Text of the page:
The Parkari people's homeland is the rocky desert area which lies on the border between Pakistan and India, close to the Rann of Kutch. In this harsh environment they eke out an  existence based on herding livestock and subsistence farming. In this remote desert region they are entirely dependent on the monsoon rains for animal fodder and for growing crops.

In years when the monsoons fail, as happens frequently, the desert communities are forced to migrate on foot together with their livestock, to the irrigated areas, where they seek temporary farm work, and grazing for their livestock.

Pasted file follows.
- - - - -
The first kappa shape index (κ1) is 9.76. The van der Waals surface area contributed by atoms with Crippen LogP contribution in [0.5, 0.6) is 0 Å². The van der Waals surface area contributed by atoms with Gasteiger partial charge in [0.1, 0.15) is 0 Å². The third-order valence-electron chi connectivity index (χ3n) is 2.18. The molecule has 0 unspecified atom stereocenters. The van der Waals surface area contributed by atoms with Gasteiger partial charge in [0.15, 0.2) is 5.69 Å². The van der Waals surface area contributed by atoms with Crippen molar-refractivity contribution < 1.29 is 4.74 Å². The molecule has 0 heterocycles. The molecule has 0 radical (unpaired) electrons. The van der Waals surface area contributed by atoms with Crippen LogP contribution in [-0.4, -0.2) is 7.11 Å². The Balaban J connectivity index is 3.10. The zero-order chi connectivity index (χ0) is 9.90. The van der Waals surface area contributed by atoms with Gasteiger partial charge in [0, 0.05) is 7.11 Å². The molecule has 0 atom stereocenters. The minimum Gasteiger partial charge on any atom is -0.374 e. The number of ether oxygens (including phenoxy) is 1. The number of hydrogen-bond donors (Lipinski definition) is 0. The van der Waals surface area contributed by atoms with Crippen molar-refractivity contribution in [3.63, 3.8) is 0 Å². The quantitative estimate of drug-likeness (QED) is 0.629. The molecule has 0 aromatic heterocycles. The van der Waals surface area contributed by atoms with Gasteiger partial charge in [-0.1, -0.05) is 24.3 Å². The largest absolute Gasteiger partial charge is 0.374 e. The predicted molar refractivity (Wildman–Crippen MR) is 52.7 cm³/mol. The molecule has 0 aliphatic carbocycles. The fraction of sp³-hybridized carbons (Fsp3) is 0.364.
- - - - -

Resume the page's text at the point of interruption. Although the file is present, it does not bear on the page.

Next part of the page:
During the last hundred years or so, many Parkaris have moved permanently to the irrigated areas. Here they live as landless farm labourers in bondage to the wealthy feudal landowners whose fields they work. They do all the sowing, weeding, harvesting and threshing by hand, in exchange for only a half or a quarter of the crop, the rest going to the landowner. They have no rights of tenure, and are often mistreated.

Few Parkaris have vocational skills and barely 1% are literate. Most Parkari villages lack the basic essentials of clean drinking water and access to education and health services. Women and children are the most disadvantaged.